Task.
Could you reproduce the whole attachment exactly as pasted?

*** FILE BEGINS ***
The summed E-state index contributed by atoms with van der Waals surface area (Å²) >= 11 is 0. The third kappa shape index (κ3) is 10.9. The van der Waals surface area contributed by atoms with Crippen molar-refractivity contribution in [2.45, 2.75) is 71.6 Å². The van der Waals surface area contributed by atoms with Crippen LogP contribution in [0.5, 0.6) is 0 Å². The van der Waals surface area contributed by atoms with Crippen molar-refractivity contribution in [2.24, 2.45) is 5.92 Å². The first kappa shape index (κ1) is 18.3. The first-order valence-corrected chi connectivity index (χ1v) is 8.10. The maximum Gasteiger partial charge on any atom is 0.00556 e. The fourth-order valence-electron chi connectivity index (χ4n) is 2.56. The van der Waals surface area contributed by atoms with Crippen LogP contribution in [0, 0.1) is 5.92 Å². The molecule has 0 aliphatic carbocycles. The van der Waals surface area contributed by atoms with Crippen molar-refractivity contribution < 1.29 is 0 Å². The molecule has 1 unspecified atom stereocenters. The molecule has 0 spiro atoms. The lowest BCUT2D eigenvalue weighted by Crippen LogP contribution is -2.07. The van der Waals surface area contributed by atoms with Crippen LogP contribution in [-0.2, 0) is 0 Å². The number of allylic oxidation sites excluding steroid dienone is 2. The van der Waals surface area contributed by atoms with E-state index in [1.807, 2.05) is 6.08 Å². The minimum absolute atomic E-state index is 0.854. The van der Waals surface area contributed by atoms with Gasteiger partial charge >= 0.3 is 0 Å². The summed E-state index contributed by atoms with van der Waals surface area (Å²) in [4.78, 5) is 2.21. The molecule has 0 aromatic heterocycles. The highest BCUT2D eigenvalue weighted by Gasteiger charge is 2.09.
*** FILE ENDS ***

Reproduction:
The summed E-state index contributed by atoms with van der Waals surface area (Å²) >= 11 is 0. The third kappa shape index (κ3) is 10.9. The van der Waals surface area contributed by atoms with Crippen molar-refractivity contribution in [2.45, 2.75) is 71.6 Å². The van der Waals surface area contributed by atoms with Crippen LogP contribution in [0.5, 0.6) is 0 Å². The van der Waals surface area contributed by atoms with Crippen molar-refractivity contribution in [2.24, 2.45) is 5.92 Å². The first kappa shape index (κ1) is 18.3. The first-order valence-corrected chi connectivity index (χ1v) is 8.10. The maximum Gasteiger partial charge on any atom is 0.00556 e. The fourth-order valence-electron chi connectivity index (χ4n) is 2.56. The van der Waals surface area contributed by atoms with Crippen LogP contribution in [0, 0.1) is 5.92 Å². The molecule has 0 aliphatic carbocycles. The van der Waals surface area contributed by atoms with Crippen molar-refractivity contribution < 1.29 is 0 Å². The molecule has 1 unspecified atom stereocenters. The molecule has 0 spiro atoms. The lowest BCUT2D eigenvalue weighted by Crippen LogP contribution is -2.07. The van der Waals surface area contributed by atoms with Crippen LogP contribution in [-0.2, 0) is 0 Å². The number of allylic oxidation sites excluding steroid dienone is 2. The van der Waals surface area contributed by atoms with E-state index in [1.807, 2.05) is 6.08 Å². The minimum absolute atomic E-state index is 0.854. The van der Waals surface area contributed by atoms with Gasteiger partial charge >= 0.3 is 0 Å². The summed E-state index contributed by atoms with van der Waals surface area (Å²) in [4.78, 5) is 2.21. The molecule has 0 aromatic heterocycles. The highest BCUT2D eigenvalue weighted by Gasteiger charge is 2.09.